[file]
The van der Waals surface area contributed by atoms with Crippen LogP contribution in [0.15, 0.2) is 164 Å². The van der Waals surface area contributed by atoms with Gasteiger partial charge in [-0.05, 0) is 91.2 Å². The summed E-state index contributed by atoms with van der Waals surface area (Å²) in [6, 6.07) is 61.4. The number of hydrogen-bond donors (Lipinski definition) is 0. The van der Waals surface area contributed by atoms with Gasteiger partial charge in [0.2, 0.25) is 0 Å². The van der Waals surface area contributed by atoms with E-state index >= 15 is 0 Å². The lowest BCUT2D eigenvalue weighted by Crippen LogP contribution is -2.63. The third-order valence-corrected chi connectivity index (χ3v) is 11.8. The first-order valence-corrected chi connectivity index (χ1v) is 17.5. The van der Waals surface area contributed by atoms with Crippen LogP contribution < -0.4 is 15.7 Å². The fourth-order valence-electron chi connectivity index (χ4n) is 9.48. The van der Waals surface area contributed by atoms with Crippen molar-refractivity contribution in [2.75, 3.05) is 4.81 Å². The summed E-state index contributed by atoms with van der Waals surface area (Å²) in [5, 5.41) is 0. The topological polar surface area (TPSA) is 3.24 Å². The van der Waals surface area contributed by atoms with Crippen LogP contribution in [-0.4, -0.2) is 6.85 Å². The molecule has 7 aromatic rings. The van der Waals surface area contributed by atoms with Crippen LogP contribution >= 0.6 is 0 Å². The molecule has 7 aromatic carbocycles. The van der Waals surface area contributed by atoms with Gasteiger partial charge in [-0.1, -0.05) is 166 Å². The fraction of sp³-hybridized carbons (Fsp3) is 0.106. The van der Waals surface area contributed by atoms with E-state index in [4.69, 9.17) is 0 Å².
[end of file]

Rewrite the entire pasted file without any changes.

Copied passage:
The van der Waals surface area contributed by atoms with Crippen LogP contribution in [0.15, 0.2) is 164 Å². The van der Waals surface area contributed by atoms with Gasteiger partial charge in [-0.05, 0) is 91.2 Å². The summed E-state index contributed by atoms with van der Waals surface area (Å²) in [6, 6.07) is 61.4. The number of hydrogen-bond donors (Lipinski definition) is 0. The van der Waals surface area contributed by atoms with Gasteiger partial charge in [0.2, 0.25) is 0 Å². The van der Waals surface area contributed by atoms with E-state index >= 15 is 0 Å². The lowest BCUT2D eigenvalue weighted by Crippen LogP contribution is -2.63. The third-order valence-corrected chi connectivity index (χ3v) is 11.8. The first-order valence-corrected chi connectivity index (χ1v) is 17.5. The van der Waals surface area contributed by atoms with Crippen LogP contribution < -0.4 is 15.7 Å². The fourth-order valence-electron chi connectivity index (χ4n) is 9.48. The van der Waals surface area contributed by atoms with Crippen molar-refractivity contribution in [2.75, 3.05) is 4.81 Å². The summed E-state index contributed by atoms with van der Waals surface area (Å²) in [5, 5.41) is 0. The topological polar surface area (TPSA) is 3.24 Å². The van der Waals surface area contributed by atoms with Crippen LogP contribution in [-0.4, -0.2) is 6.85 Å². The molecule has 7 aromatic rings. The van der Waals surface area contributed by atoms with Crippen LogP contribution >= 0.6 is 0 Å². The molecule has 7 aromatic carbocycles. The van der Waals surface area contributed by atoms with Gasteiger partial charge in [-0.1, -0.05) is 166 Å². The fraction of sp³-hybridized carbons (Fsp3) is 0.106. The van der Waals surface area contributed by atoms with E-state index in [4.69, 9.17) is 0 Å².